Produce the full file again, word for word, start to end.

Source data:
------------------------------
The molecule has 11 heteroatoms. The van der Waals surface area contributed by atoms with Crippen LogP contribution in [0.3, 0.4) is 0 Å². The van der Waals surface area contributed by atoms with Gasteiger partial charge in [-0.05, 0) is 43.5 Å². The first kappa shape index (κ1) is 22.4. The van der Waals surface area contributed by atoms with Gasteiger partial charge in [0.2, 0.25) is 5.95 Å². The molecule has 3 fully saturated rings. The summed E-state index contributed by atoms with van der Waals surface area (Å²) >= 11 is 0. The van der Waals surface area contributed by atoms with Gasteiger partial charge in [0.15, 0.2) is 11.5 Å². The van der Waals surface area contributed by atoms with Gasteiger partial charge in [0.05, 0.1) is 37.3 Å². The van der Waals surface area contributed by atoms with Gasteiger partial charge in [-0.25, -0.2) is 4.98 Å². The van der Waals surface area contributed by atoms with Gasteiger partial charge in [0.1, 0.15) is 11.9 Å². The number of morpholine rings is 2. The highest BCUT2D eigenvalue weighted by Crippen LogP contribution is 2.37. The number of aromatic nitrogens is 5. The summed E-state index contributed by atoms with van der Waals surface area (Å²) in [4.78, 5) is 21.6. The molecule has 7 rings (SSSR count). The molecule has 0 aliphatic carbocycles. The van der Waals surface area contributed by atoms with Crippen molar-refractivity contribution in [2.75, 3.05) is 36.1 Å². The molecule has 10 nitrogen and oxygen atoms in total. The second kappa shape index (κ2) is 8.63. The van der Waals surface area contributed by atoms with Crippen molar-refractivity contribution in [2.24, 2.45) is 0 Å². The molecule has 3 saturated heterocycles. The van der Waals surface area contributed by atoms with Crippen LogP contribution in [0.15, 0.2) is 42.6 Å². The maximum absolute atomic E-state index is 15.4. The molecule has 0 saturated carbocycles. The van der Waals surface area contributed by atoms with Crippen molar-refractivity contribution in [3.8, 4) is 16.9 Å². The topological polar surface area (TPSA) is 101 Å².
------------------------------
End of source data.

The molecule has 11 heteroatoms. The van der Waals surface area contributed by atoms with Crippen LogP contribution in [0.3, 0.4) is 0 Å². The van der Waals surface area contributed by atoms with Gasteiger partial charge in [-0.05, 0) is 43.5 Å². The first kappa shape index (κ1) is 22.4. The van der Waals surface area contributed by atoms with Gasteiger partial charge in [0.2, 0.25) is 5.95 Å². The molecule has 3 fully saturated rings. The summed E-state index contributed by atoms with van der Waals surface area (Å²) >= 11 is 0. The van der Waals surface area contributed by atoms with Gasteiger partial charge in [0.15, 0.2) is 11.5 Å². The van der Waals surface area contributed by atoms with Gasteiger partial charge in [0.05, 0.1) is 37.3 Å². The van der Waals surface area contributed by atoms with Gasteiger partial charge in [-0.25, -0.2) is 4.98 Å². The van der Waals surface area contributed by atoms with Gasteiger partial charge in [0.1, 0.15) is 11.9 Å². The number of morpholine rings is 2. The highest BCUT2D eigenvalue weighted by Crippen LogP contribution is 2.37. The number of aromatic nitrogens is 5. The summed E-state index contributed by atoms with van der Waals surface area (Å²) in [4.78, 5) is 21.6. The molecule has 7 rings (SSSR count). The molecule has 0 aliphatic carbocycles. The van der Waals surface area contributed by atoms with Crippen molar-refractivity contribution in [2.75, 3.05) is 36.1 Å². The molecule has 10 nitrogen and oxygen atoms in total. The second kappa shape index (κ2) is 8.63. The van der Waals surface area contributed by atoms with Crippen molar-refractivity contribution in [2.24, 2.45) is 0 Å². The molecule has 3 saturated heterocycles. The van der Waals surface area contributed by atoms with Crippen LogP contribution in [0.15, 0.2) is 42.6 Å². The maximum absolute atomic E-state index is 15.4. The molecule has 0 saturated carbocycles. The van der Waals surface area contributed by atoms with Crippen molar-refractivity contribution in [3.8, 4) is 16.9 Å². The topological polar surface area (TPSA) is 101 Å².